What I Did On My Summer Vacation: Gaila Sims

After finishing my first year of graduate school, I was most looking forward to relaxing, swimming, and reading for fun. I was able to do all three of those activities this summer, but I actually spent the majority of the summer working at Austin’s Asian American Resource Center as an instructor for their summer camps. The Asian American Resource Center (AARC) opened in September 2013 and serves Austin’s Asian American and Pacific Islander communities with programming, resources, and community spaces. Among the center’s many educational offerings is summer camp, which usually runs June-August, and includes a number of themed camps meant to teach kids about Asian and Asian American cultural traditions.

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Photo Courtesy of the City of Austin Asian American Resource Center

The first of this summer’s camps was “Game Master,” where kids learned coding basics and about traditional Asian games, including Yut Nori, Mah Jong, and Tuju Tins. We also made our own mancala sets and played a lot of ping pong. The second of the summer’s camps was “Art and Mindfulness,” during which campers were taught methods of mindfulness and meditation, all stemming from Asian and Asian American cultural practices. We learned about zen gardens, about sand mandalas, and did a lot of yoga. After “Art and Mindfulness” came “Tall Tales and Traditions,” which focused on storytelling, theatre, and oral history. This camp was especially interesting for me, since I had not previously known a lot about Asian storytelling traditions. We taught the kids about Kamishibai, a form of Japanese street theatre, as well as the Ramayana, an ancient Indian epic poem. The summer ended with “Asian Adoptee Camp,” which provided education and resources to adoptees, and allowed for community building among campers of various ages and from various cultural backgrounds. We talked about the history of Asian adoption in America, had great discussions about some of the challenges involved with being adoptees, and actually met adult Asian adoptees and got to learn about their experiences.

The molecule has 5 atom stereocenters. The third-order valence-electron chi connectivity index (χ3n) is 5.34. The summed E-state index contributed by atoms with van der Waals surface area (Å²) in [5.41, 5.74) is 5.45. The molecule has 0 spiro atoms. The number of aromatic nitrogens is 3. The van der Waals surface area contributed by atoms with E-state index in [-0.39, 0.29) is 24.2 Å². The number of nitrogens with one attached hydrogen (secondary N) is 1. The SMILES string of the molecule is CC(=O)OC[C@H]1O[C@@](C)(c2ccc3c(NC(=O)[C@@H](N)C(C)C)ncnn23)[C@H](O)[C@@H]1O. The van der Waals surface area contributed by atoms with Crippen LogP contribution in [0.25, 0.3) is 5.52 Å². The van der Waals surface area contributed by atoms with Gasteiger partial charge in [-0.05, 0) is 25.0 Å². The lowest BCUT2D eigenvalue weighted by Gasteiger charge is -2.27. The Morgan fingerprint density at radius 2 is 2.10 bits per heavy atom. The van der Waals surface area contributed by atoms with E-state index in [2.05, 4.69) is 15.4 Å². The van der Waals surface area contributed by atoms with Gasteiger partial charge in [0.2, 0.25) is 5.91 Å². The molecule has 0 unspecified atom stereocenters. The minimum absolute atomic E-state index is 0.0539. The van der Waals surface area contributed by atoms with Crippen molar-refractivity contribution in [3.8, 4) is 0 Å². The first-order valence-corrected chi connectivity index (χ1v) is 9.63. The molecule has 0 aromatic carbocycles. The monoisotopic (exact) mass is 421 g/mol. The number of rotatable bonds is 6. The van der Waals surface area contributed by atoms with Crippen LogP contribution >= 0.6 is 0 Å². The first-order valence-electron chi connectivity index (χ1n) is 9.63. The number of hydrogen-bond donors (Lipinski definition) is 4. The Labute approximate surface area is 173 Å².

AARC Kids Yoga

Photo Courtesy of the City of Austin Asian American Resource Center